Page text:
Shortly after he became the vice presidential nominee, news leaked that Eagleton had been hospitalized on three separate occasions for depression.  During the course of his hospitalizations he had been given shock treatment to treat his condition.  The prospect that, should he happen to become president, these conditions might impair his judgment as the nation’s chief executive, caused McGovern to remove Eagleton from the ticket, replacing him with Kennedy in-law, Sargent Shriver.

In the Electoral College, the only votes the McGovern/Shriver ticket garnered were cast by the Massachusetts and DC delegations. Remarkably, the senator did not even carry his home state of South Dakota.

There have always been frivolous if not outright deceptive comments made about a presidential candidate which emanate from the other side.  Harry Reid made totally fabricated statements about Mitt Romney’s “non-payment of any taxes for ten years” and when he was confronted with the fact that Romney had delivered copies of his returns showing that he had paid income tax replied, “Well, he didn’t win did he?”  That’s just politics at its slimiest – and who better to engage in that then the senior senator from Nevada.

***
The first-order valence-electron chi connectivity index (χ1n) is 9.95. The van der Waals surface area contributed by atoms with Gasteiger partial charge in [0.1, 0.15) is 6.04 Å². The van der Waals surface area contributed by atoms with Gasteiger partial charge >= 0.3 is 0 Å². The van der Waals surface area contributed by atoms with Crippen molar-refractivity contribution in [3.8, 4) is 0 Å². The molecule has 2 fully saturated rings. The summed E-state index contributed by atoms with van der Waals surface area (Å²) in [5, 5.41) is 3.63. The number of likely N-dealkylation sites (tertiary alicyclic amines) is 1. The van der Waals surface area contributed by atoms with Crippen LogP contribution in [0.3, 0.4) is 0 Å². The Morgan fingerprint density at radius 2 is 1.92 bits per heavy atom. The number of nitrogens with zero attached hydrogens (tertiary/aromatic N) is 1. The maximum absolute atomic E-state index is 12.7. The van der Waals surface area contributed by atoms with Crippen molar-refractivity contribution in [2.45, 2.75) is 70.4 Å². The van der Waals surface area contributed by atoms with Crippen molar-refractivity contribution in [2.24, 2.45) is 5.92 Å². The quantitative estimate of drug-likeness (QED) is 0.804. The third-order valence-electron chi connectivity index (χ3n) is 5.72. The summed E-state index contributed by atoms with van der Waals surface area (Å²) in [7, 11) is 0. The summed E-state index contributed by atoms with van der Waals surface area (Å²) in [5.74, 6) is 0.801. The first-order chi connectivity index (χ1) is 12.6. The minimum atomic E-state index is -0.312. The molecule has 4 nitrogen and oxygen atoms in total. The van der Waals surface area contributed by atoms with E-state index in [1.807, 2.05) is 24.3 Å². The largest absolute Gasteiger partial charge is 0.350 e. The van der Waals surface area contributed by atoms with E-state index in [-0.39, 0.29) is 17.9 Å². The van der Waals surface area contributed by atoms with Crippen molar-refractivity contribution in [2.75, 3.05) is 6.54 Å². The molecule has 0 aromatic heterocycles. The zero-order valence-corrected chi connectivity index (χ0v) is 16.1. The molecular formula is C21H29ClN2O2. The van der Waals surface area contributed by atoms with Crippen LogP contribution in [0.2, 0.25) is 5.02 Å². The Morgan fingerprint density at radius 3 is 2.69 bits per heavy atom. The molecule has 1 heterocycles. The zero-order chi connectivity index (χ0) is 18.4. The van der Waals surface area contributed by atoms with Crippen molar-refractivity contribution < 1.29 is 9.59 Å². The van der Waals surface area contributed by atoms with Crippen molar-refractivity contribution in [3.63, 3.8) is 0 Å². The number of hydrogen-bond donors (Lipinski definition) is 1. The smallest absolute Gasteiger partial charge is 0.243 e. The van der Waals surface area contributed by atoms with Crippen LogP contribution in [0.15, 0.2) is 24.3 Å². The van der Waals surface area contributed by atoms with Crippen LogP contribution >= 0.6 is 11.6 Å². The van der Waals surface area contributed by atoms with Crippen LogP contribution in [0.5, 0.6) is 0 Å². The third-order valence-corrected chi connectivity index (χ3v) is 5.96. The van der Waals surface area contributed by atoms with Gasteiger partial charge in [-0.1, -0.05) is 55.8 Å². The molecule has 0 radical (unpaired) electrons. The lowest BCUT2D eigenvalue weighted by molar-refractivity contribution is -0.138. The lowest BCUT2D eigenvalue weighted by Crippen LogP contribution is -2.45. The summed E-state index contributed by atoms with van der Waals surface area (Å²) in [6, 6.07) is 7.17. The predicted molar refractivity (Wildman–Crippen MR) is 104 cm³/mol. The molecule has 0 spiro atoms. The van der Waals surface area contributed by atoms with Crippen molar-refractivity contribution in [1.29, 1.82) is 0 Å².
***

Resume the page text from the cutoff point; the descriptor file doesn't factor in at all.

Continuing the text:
There are serious matters of character which rightfully should be examined by the voting public.  Naturally, people on one side will try to get maximum mileage out of any gaffe, slip or past indiscretion which they can attribute to the candidate of the other party.  And the hyperbole of electioneering unfortunately allows people to make allegations which simply are untruthful.  That’s why we now have “fact checkers” to correct mis-statements.  But the fact is that while many of us might have seen the untruthful ad containing these assertions, few of us read the story that the information and accusations contained in them were lies.  That’s why most political ads, at least the most effective ones, are negative in nature.